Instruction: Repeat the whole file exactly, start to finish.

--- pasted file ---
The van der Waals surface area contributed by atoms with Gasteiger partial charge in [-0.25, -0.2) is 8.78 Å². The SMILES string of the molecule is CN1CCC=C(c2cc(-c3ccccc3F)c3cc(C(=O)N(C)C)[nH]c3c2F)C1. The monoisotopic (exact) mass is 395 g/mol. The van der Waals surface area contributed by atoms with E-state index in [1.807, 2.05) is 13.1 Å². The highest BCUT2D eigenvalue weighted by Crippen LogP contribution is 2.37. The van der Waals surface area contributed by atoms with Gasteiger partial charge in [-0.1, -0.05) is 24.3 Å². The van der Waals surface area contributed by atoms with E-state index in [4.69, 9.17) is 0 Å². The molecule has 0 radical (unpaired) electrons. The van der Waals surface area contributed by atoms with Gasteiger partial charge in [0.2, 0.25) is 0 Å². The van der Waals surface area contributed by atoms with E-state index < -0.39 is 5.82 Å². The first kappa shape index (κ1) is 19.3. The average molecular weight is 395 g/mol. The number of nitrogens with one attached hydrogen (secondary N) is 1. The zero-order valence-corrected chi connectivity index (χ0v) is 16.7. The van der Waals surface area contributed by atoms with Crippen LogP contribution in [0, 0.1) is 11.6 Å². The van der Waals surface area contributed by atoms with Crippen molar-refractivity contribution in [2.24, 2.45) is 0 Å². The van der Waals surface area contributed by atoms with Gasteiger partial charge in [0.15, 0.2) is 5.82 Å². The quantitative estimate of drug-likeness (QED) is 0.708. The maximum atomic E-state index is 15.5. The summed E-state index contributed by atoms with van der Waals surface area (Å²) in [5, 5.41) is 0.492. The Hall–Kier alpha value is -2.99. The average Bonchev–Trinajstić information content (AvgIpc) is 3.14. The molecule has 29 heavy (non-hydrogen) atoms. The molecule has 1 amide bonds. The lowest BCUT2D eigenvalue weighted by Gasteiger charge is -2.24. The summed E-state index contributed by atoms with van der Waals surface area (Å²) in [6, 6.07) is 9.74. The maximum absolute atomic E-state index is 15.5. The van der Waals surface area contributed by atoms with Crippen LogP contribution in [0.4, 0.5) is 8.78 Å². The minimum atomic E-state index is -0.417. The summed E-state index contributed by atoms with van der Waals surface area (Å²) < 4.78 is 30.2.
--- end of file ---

The van der Waals surface area contributed by atoms with Gasteiger partial charge in [-0.25, -0.2) is 8.78 Å². The SMILES string of the molecule is CN1CCC=C(c2cc(-c3ccccc3F)c3cc(C(=O)N(C)C)[nH]c3c2F)C1. The monoisotopic (exact) mass is 395 g/mol. The van der Waals surface area contributed by atoms with E-state index in [1.807, 2.05) is 13.1 Å². The highest BCUT2D eigenvalue weighted by Crippen LogP contribution is 2.37. The van der Waals surface area contributed by atoms with Gasteiger partial charge in [-0.1, -0.05) is 24.3 Å². The van der Waals surface area contributed by atoms with E-state index in [4.69, 9.17) is 0 Å². The molecule has 0 radical (unpaired) electrons. The van der Waals surface area contributed by atoms with Gasteiger partial charge in [0.2, 0.25) is 0 Å². The van der Waals surface area contributed by atoms with E-state index < -0.39 is 5.82 Å². The first kappa shape index (κ1) is 19.3. The average molecular weight is 395 g/mol. The number of nitrogens with one attached hydrogen (secondary N) is 1. The zero-order valence-corrected chi connectivity index (χ0v) is 16.7. The van der Waals surface area contributed by atoms with Crippen LogP contribution in [0, 0.1) is 11.6 Å². The van der Waals surface area contributed by atoms with Crippen molar-refractivity contribution in [2.24, 2.45) is 0 Å². The van der Waals surface area contributed by atoms with Gasteiger partial charge in [0.15, 0.2) is 5.82 Å². The quantitative estimate of drug-likeness (QED) is 0.708. The maximum atomic E-state index is 15.5. The summed E-state index contributed by atoms with van der Waals surface area (Å²) in [5, 5.41) is 0.492. The Hall–Kier alpha value is -2.99. The average Bonchev–Trinajstić information content (AvgIpc) is 3.14. The molecule has 29 heavy (non-hydrogen) atoms. The molecule has 1 amide bonds. The lowest BCUT2D eigenvalue weighted by Gasteiger charge is -2.24. The summed E-state index contributed by atoms with van der Waals surface area (Å²) in [6, 6.07) is 9.74. The maximum absolute atomic E-state index is 15.5. The van der Waals surface area contributed by atoms with Crippen LogP contribution in [0.4, 0.5) is 8.78 Å². The minimum atomic E-state index is -0.417. The summed E-state index contributed by atoms with van der Waals surface area (Å²) < 4.78 is 30.2.